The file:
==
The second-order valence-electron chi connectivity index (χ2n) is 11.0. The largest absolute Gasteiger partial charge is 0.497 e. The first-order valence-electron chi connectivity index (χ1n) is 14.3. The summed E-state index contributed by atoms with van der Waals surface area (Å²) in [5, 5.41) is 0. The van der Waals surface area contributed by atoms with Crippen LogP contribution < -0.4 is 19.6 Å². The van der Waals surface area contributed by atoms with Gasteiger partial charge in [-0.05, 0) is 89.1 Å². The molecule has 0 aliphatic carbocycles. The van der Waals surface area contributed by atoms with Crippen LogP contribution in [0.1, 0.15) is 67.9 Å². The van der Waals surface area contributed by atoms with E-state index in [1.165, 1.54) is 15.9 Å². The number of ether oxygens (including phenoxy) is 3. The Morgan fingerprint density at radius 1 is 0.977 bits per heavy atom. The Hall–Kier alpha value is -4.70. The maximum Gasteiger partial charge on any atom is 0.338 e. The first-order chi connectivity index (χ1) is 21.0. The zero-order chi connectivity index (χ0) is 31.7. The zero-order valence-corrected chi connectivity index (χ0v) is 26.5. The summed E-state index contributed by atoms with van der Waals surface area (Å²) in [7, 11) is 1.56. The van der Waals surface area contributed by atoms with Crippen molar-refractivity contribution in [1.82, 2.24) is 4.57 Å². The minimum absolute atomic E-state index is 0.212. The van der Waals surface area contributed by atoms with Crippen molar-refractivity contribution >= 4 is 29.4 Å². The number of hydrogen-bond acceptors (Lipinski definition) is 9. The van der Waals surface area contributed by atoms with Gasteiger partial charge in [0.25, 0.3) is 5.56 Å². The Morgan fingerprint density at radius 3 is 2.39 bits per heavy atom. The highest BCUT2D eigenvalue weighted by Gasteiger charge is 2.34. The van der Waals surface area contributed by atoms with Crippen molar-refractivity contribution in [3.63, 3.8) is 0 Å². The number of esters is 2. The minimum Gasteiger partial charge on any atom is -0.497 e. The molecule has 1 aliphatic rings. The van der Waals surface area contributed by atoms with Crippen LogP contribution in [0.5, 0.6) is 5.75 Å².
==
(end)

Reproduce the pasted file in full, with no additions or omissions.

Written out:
The second-order valence-electron chi connectivity index (χ2n) is 11.0. The largest absolute Gasteiger partial charge is 0.497 e. The first-order valence-electron chi connectivity index (χ1n) is 14.3. The summed E-state index contributed by atoms with van der Waals surface area (Å²) in [5, 5.41) is 0. The van der Waals surface area contributed by atoms with Crippen LogP contribution < -0.4 is 19.6 Å². The van der Waals surface area contributed by atoms with Gasteiger partial charge in [-0.05, 0) is 89.1 Å². The molecule has 0 aliphatic carbocycles. The van der Waals surface area contributed by atoms with Crippen LogP contribution in [0.1, 0.15) is 67.9 Å². The van der Waals surface area contributed by atoms with E-state index in [1.165, 1.54) is 15.9 Å². The number of ether oxygens (including phenoxy) is 3. The Morgan fingerprint density at radius 1 is 0.977 bits per heavy atom. The Hall–Kier alpha value is -4.70. The maximum Gasteiger partial charge on any atom is 0.338 e. The first-order chi connectivity index (χ1) is 21.0. The zero-order chi connectivity index (χ0) is 31.7. The zero-order valence-corrected chi connectivity index (χ0v) is 26.5. The summed E-state index contributed by atoms with van der Waals surface area (Å²) in [7, 11) is 1.56. The van der Waals surface area contributed by atoms with Crippen molar-refractivity contribution in [1.82, 2.24) is 4.57 Å². The minimum absolute atomic E-state index is 0.212. The van der Waals surface area contributed by atoms with Crippen molar-refractivity contribution >= 4 is 29.4 Å². The number of hydrogen-bond acceptors (Lipinski definition) is 9. The van der Waals surface area contributed by atoms with Gasteiger partial charge in [0.25, 0.3) is 5.56 Å². The Morgan fingerprint density at radius 3 is 2.39 bits per heavy atom. The highest BCUT2D eigenvalue weighted by Gasteiger charge is 2.34. The van der Waals surface area contributed by atoms with Crippen molar-refractivity contribution in [3.63, 3.8) is 0 Å². The number of esters is 2. The minimum Gasteiger partial charge on any atom is -0.497 e. The molecule has 1 aliphatic rings. The van der Waals surface area contributed by atoms with Crippen LogP contribution in [0.5, 0.6) is 5.75 Å².